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Leonardo da Vinci (15 April 1452 – 2 May 1519) was an Italian polymath of the High Renaissance who was active as a painter, draughtsman, engineer, scientist, theorist, sculptor and architect. While his fame initially rested on his achievements as a painter, he also became known for his notebooks, in which he made drawings and notes on a variety of subjects, including anatomy, astronomy, botany, cartography, painting, and paleontology. Leonardo’s genius epitomized the Renaissance humanist ideal, and his collective works compose a contribution to later generations of artists matched only by that of his younger contemporary, Michelangelo. Leonardo is among the greatest painters in the history of art and is often credited as the founder of the High Renaissance. Despite having many lost works and less than 25 attributed major works—including numerous unfinished works—he created some of the most influential paintings in Western art. niood lists the 10 Most Famous Artworks of Leonardo Da Vinci:

1. Mona Lisa (c. 1503–19)

The Mona Lisa is an oil painting by Italian artist, inventor, and writer Leonardo da Vinci. Likely completed in 1506, the piece features a portrait of a seated woman set against an imaginary landscape. Rendered similarly to Renaissance portrayals of the Virgin Mary, the piece features a female figure—believed by most to be Lisa Gherardini, the wife of cloth and silk merchant Francesco Giocondo—from the waist up. She is shown seated in a loggia, or a room with at least one open side. Behind her is a hazy and seemingly isolated landscape imagined by the artist and painted using sfumato, a technique resulting in forms “without lines or borders, in the manner of smoke or beyond the focus plane.” Her gaze is another bewitching part of the composition. Many believe that her eyes follow you across the room, making her an active participant when being viewed, rather than remaining an object to look upon. In addition to its mysterious appearance, her expression has resonated most strongly with art historians for its possible symbolism, as many believe it to be a clever “visual representation of the idea of happiness suggested by the word ‘gioconda’ in Italian.”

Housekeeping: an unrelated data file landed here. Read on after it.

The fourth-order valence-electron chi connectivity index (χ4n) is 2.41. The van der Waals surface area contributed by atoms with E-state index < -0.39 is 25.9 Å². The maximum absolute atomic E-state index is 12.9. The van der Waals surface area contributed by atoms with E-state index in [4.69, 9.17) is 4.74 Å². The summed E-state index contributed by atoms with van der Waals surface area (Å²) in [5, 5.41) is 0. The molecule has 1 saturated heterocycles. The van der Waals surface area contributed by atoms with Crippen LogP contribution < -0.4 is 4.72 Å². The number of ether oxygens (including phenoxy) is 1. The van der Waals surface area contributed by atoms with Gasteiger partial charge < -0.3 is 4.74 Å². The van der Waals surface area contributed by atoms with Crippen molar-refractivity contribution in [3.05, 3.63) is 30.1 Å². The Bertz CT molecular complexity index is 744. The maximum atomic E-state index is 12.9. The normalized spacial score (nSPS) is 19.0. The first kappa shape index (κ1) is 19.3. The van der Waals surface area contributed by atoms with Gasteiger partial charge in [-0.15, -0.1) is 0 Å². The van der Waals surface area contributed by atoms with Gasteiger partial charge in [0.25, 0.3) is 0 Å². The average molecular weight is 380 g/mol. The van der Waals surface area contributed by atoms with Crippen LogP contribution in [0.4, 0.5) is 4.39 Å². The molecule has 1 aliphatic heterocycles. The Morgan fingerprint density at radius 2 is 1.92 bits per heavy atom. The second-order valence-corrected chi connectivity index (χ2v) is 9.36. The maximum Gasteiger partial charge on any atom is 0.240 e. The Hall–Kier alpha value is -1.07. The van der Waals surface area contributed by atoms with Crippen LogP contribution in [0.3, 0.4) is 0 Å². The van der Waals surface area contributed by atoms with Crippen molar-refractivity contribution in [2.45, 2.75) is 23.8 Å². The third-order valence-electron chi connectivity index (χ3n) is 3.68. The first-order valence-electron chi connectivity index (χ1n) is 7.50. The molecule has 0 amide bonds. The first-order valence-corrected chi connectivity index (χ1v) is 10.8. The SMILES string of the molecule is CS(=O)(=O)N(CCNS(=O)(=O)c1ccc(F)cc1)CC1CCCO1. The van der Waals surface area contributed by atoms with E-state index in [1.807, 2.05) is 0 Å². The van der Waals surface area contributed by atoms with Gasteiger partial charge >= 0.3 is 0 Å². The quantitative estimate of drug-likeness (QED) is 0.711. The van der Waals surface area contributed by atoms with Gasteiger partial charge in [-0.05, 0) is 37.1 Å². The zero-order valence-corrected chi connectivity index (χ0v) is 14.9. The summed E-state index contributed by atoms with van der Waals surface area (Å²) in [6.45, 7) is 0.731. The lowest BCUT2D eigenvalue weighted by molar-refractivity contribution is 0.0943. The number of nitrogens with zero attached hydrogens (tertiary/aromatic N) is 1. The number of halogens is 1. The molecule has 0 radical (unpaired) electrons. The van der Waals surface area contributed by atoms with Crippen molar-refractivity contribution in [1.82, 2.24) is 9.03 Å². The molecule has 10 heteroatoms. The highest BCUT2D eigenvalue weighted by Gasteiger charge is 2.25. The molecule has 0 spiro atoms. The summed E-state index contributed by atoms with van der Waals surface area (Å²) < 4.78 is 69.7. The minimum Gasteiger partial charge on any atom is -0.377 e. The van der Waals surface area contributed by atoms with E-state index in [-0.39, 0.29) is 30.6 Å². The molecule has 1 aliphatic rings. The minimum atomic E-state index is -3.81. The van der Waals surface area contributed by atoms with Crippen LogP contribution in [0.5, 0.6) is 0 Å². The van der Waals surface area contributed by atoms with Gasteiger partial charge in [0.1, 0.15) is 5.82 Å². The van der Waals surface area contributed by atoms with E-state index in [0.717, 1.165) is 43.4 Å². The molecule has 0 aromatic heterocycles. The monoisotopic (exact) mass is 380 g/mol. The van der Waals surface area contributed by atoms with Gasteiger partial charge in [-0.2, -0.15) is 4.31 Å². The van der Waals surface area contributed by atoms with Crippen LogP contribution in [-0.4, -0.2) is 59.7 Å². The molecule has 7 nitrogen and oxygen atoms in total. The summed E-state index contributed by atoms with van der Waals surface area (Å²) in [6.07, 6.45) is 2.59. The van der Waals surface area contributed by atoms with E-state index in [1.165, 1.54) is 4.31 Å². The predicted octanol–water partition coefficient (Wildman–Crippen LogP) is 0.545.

One of the most popular reasons for the worldwide appeal of the Mona Lisa is its smile. Da Vinci used optical illusion to create a unique smile through perspective and shadow work. Da Vinci painted the Mona Lisa in such a way that the eyes of the Mona Lisa fall directly into the viewer’s focus, while the lips fall just below the periphery of vision.

The facial expression gives the picture a puzzling quality and makes the viewer ask what the model thought, who she was and why she appears happy and sad to some.
Mona Lisa, c.1503 - c.1519 - Leonardo da Vinci - WikiArt.org

2. Last Supper (c. 1495–98)